06MOSCOW4951, PUTIN’S ADDRESS TO THE FEDERAL ASSEMBLY BREAKS

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Reference ID Created Released Classification Origin
06MOSCOW4951 2006-05-10 14:20 2011-08-30 01:44 UNCLASSIFIED//FOR OFFICIAL USE ONLY Embassy Moscow

VZCZCXRO0780
OO RUEHDBU RUEHLN RUEHVK RUEHYG
DE RUEHMO #4951/01 1301420
ZNR UUUUU ZZH
O 101420Z MAY 06 ZDS
FM AMEMBASSY MOSCOW
TO RUEHC/SECSTATE WASHDC IMMEDIATE 5594
INFO RUCNCIS/CIS COLLECTIVE PRIORITY
RUEHXD/MOSCOW POLITICAL COLLECTIVE PRIORITY

UNCLAS SECTION 01 OF 03 MOSCOW 004951 
 
SIPDIS 
 
C O R R E C T E D COPY TEXT EDITED 
 
SENSITIVE 
SIPDIS 
 
STATE PLEASE PASS USTR FOR DDWOSKIN, SDONNELLY, LERRION 
ALSO FOR INL/AAE 
 
E.O. 12958: N/A 
TAGS: ECON PREL PGOV KIPR KCRM RS
SUBJECT: PUTIN'S ADDRESS TO THE FEDERAL ASSEMBLY BREAKS 
LITTLE NEW GROUND 
 
REF: MOSCOW 4839 
 
MOSCOW 00004951  001.2 OF 003 
 
 
SENSITIVE BUT UNCLASSIFIED; HANDLE ACCORDINGLY 
 
1. (SBU) SUMMARY:  President Putin's hour-long Address to the 
Federal Assembly on May 10 lacked the broad vision for 
Russia's future that some had expected.  In a lengthy 
discussion of economic issues, he stressed national priority 
projects and technological development, and expressed 
commitment to IPR protection.  He reiterated Russia's desire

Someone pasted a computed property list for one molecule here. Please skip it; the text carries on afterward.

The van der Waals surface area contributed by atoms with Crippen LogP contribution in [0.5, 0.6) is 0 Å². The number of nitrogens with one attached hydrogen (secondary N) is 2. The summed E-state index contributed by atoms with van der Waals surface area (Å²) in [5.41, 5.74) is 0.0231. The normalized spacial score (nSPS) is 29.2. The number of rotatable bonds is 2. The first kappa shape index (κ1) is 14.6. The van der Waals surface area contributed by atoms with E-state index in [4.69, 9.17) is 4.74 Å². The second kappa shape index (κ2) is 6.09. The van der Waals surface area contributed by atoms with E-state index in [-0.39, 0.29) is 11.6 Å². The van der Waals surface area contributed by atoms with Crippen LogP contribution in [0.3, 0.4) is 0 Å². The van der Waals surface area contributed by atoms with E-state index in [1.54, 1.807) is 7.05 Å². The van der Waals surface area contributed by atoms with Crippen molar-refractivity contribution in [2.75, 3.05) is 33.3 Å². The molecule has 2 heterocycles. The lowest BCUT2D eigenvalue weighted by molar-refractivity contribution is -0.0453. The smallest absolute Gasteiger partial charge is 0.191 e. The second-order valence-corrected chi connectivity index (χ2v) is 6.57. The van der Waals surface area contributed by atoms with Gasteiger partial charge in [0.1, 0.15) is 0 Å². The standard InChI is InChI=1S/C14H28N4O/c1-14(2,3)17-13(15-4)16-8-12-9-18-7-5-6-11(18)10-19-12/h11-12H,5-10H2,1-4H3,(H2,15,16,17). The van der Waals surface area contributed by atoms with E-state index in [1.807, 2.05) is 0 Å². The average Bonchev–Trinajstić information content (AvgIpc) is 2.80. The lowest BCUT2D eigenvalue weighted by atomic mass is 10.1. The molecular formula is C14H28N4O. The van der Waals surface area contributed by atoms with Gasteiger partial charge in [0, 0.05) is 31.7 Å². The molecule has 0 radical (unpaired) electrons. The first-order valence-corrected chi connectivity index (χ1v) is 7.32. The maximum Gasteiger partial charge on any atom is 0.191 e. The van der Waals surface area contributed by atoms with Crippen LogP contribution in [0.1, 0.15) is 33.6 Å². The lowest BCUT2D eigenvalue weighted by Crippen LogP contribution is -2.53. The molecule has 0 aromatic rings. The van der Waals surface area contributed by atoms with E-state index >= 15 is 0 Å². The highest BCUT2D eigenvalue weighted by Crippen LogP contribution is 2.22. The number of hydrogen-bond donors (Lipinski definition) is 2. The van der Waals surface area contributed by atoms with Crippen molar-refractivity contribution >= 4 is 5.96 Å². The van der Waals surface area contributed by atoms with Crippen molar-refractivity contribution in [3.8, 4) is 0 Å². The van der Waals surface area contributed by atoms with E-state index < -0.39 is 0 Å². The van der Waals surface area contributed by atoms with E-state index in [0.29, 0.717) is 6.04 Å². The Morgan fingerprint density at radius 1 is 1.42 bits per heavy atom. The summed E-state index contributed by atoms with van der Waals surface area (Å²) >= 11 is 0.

to join the WTO but insisted it would be done on mutually 
beneficial terms, whereas unidentified others were seeking to 
use the issue for their own political purposes.  Putin 
devoted much time to Russia's demographic situation, 
describing it as the most acute problem the country faces and 
laying out financial benefits for child-bearing parents as 
among the solutions.  He spoke extensively on military reform 
and on the need to maintain a strong military, but warned 
against repeating the Soviet mistake of spending beyond the 
country's needs on defense.  Instead, Russia would pursue 
asymmetric approaches to ensuring its security.  On the 
foreign policy side, he focused on Russia's "neighborhood," 
casting Moscow as playing a responsible role, and on 
reforming the UN while preserving its prerogatives.  Putin 
did not use terms like "sovereign democracy" nor did he 
otherwise share any broad vision for Russia's future course. 
While he took a few swipes at the West -- including saying 
that some countries were manipulating issues like human 
rights for their own purposes -- he generally took the high 
road in a speech aimed at showing that Russia is confidently 
and realistically addressing its problems.  END SUMMARY. 
. 
ECONOMICS AND DEMOGRAPHICS 
-------------------------- 
 
2. (U) Putin began his address with a lengthy exposition on 
economic development.  Commenting that Russia continued to 
suffer from low public trust in both government and business, 
he said it was essential to tackle those problems -- then 
noted that he had borrowed his words of commitment from 
President Franklin Roosevelt.  Russia must continue toward 
the goals he had set out in previous such speeches, including 
doubling of GDP, but this could only be accomplished if the 
conditions for fair competition, free enterprise and property 
rights were finally put in place.  He devoted much attention 
to his national priority projects, which would improve 
Russians' well-being. 
 
3. (U) Emphasizing the theme of technological development,